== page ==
Post Your Opinion
Belligerently Contemning the Sacred Cows
by Liz Springate

Mordechai Richler's Belling the Cat: Essays, Reports and Opinions is a rich collection of what the author refers to as "miscellaneous pieces that I wrote to support myself". The essays, twenty-eight in all, constellate around topics near and dear to the writer's heart and are organized into four sections: "Books and Things", "Going Places", "Sports", and "Politics". Ever the satirist, Richler casts an ironic eye on every subject he handles, but as sardonic as he gets, he remains amused and enthusiastic.

Entitled "Writing for the Mags", Richler's introduction is not to be missed. Far from dry, this humorous preamble functions as much as an "apprenticeship of Mordechai Richler" as it does a glimpse into the journalism industry of the U.K., the U.S., and Canada over the past forty years. Not only does Richler rate editors on such criteria as "how many long-distance phone calls they allow" or "where they take you to lunch", he also infuses this prelude with hilarious anecdotes, such as being paid twice for an article that was never written, or the only time, in forty years, he was ever sued.

"Books and Things" is a grab bag, the pieces varying in format and covering books, writings, and biographies on Sam Bronfman, the Reichman Brothers, Woody Allen, Saul Bellow, and Morley Safer, among others. Although the book jacket warns that Richler's wit is "combative" and that he "regularly offend[s] some", he all but sidesteps controversial issues in "Supersex" and "Sexual Harassment". Albeit written with Richler's well-known wit and searing sarcasm, these pieces are more embarrassing than offensive, even bordering on the juvenile and amounting to nothing more than low-dose rants. Levity prevails, however, and the high point of this section comes with "Just Find a Million Readers and Success will Surely Follow", which finds Richler bemusedly scrutinizing the best-sellers of the "man's man", Tom Clancy, and the "sudsy" Danielle Steele in a "shameless" attempt to unlock the secrets of how to make it big.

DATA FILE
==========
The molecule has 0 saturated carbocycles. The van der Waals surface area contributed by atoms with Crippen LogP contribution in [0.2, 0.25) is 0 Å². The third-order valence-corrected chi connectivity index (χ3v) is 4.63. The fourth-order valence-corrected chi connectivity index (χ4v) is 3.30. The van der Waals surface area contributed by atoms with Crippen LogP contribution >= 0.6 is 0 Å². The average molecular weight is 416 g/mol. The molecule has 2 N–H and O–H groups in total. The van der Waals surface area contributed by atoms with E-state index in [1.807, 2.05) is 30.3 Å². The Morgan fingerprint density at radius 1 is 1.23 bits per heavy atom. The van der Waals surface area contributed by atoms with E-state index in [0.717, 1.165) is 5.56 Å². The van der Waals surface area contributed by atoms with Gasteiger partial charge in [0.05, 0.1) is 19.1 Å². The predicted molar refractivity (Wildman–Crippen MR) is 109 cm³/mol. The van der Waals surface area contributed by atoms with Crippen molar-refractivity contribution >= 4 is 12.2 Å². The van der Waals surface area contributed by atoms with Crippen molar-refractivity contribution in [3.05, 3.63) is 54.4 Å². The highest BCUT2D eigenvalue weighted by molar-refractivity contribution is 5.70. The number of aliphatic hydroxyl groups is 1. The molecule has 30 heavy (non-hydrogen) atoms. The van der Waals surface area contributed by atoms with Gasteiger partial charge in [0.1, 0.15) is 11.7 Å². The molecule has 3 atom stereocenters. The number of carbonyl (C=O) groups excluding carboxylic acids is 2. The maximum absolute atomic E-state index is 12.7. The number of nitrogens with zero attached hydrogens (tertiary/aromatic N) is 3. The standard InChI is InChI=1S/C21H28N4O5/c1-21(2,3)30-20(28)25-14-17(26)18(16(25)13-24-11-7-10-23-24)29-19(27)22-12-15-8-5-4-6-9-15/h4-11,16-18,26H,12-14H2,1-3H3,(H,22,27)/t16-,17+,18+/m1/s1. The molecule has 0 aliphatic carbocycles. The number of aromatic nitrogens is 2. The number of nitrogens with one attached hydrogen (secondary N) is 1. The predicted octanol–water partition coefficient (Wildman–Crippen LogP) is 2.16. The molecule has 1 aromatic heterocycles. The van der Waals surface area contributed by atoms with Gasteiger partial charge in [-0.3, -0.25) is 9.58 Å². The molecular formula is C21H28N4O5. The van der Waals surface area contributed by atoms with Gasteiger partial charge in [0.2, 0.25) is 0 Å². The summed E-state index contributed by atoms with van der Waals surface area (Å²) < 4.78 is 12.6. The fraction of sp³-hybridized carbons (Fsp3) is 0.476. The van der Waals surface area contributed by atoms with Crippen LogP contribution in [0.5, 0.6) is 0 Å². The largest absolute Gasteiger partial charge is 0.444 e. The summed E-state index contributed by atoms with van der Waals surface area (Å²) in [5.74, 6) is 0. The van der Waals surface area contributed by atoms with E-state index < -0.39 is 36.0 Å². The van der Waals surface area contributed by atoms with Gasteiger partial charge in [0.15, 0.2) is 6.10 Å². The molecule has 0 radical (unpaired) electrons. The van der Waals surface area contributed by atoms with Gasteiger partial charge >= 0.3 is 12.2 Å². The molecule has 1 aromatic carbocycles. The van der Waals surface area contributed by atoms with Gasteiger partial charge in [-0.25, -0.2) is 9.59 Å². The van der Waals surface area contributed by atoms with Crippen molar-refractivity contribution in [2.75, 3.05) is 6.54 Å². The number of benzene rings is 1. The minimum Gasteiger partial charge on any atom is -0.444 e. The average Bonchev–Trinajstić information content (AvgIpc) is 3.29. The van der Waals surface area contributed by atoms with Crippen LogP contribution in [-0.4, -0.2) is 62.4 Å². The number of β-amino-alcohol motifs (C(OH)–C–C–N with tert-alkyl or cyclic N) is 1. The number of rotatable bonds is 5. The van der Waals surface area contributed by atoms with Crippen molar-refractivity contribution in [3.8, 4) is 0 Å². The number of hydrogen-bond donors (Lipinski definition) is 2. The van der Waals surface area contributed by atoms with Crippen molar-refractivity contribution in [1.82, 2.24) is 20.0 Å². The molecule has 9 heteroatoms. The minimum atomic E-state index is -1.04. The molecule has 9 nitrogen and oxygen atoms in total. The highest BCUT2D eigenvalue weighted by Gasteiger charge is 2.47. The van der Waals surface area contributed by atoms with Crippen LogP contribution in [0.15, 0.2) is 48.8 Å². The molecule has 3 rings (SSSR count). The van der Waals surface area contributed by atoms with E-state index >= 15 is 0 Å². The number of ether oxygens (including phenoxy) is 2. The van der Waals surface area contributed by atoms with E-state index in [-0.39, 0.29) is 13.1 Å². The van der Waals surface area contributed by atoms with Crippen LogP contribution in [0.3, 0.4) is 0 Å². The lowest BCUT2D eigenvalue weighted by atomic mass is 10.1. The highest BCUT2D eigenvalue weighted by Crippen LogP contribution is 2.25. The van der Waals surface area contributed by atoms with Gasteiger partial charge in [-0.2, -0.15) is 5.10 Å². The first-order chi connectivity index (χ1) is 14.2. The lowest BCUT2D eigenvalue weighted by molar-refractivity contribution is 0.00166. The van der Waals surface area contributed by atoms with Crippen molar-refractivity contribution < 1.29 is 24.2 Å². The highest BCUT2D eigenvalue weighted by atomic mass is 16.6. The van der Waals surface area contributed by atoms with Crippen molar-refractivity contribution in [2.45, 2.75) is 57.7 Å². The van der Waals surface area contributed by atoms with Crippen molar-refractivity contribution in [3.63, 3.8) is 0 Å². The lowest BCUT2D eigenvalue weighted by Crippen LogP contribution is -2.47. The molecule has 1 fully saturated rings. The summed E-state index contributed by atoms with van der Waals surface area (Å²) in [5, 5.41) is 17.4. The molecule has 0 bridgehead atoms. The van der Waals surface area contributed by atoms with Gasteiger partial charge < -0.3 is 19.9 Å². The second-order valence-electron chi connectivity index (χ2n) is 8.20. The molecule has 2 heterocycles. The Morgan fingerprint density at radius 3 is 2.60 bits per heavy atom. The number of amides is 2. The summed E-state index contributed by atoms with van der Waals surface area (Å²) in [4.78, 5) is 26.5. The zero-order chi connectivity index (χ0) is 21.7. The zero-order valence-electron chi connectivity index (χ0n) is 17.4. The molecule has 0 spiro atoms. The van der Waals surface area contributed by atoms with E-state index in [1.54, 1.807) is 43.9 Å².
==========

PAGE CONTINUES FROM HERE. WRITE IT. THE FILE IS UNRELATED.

Globe-trotting in "Going Places", Richler takes stock in Germany, Kenya, Marrakech, South Africa, Egypt, England, and Canada over a period of almost twenty years. "Germany 1978", originally published under the title, "Jew in Germany", for Weekend Magazine, is one of the most moving articles of the entire collection, troubled as Richler is by the intertwining of German and Jewish history. Richler registers his contempt for Western tourism and the chasm between opulence and penury in "Marrakech", "Egypt's 11th Plague", and "Sol Kertzner's Xanadu". Taken together with the autobiographical "London Then and Now" and "Pedlar's Diary", these pieces, while they range broadly, form a cohesive unit of "writing in the field".

The articles in "Sports" are finely written and Richler's affection is felt throughout. Whatever the subject matter, he always takes a fresh angle. For instance, in "Gordie", Richler laments the retirement career of Gordie Howe as an Amway salesman. He examines double careers such as that of player/manager Pete Rose, and he looks behind the scenes where the real game is played, in the career history of Canadian wrestling promoter Eddie Quinn. Richler's "sometimes embarrassing" devotion to baseball is truly touching in "From Satchel through Hank Greenberg..." as he plucks out and admires moments from the lives and times of these baseball greats. Richler broadens the scope of "sports writing" in "Kasparov", which looks at the "dirty work, real or suspected, that prevails in the world of international chess". Decidedly, if sport is one of Richler's passions, it shows.

Richler caps the collection with three power-packed political essays in "Politics". Not without humour (I found myself chuckling the hardest during these), the final pieces traipse through the Canadian political [be]wilderness of the past decade. "Audrey! Audrey! Audrey!", which centres on the NDP leadership convention of 1989, is one of the most hilarious in the entire book, and "Bye Bye Mulroney", which positively roasts Brian Mulroney and a good many other Tories, is one of the most scorching. The last essay, "From the Ottawa Monkey House...to Referendum", is written with sincerity and common sense as Richler traces the separatist politics that riddle his beloved Canada.

Taken in its entirety, Belling the Cat is an abundant and expansive collection of the author's work. What's difficult to shake off, however, is a shadow of disappointment in a few of the pieces. It is that Richler's so-called "irreverence", his celebrated "contempt for sacred cows" is more belligerent than "merciless", and one is left to wonder if such phrases cover a multitude of opinionated ills. Nonetheless, for witty, clear-sighted, and impeccable writing, there is little doubt-Richler is one of the best. 

Liz Springate studies English at York University. She also freelances as a graphic designer and teaches at the International Academy of Design in Toronto.


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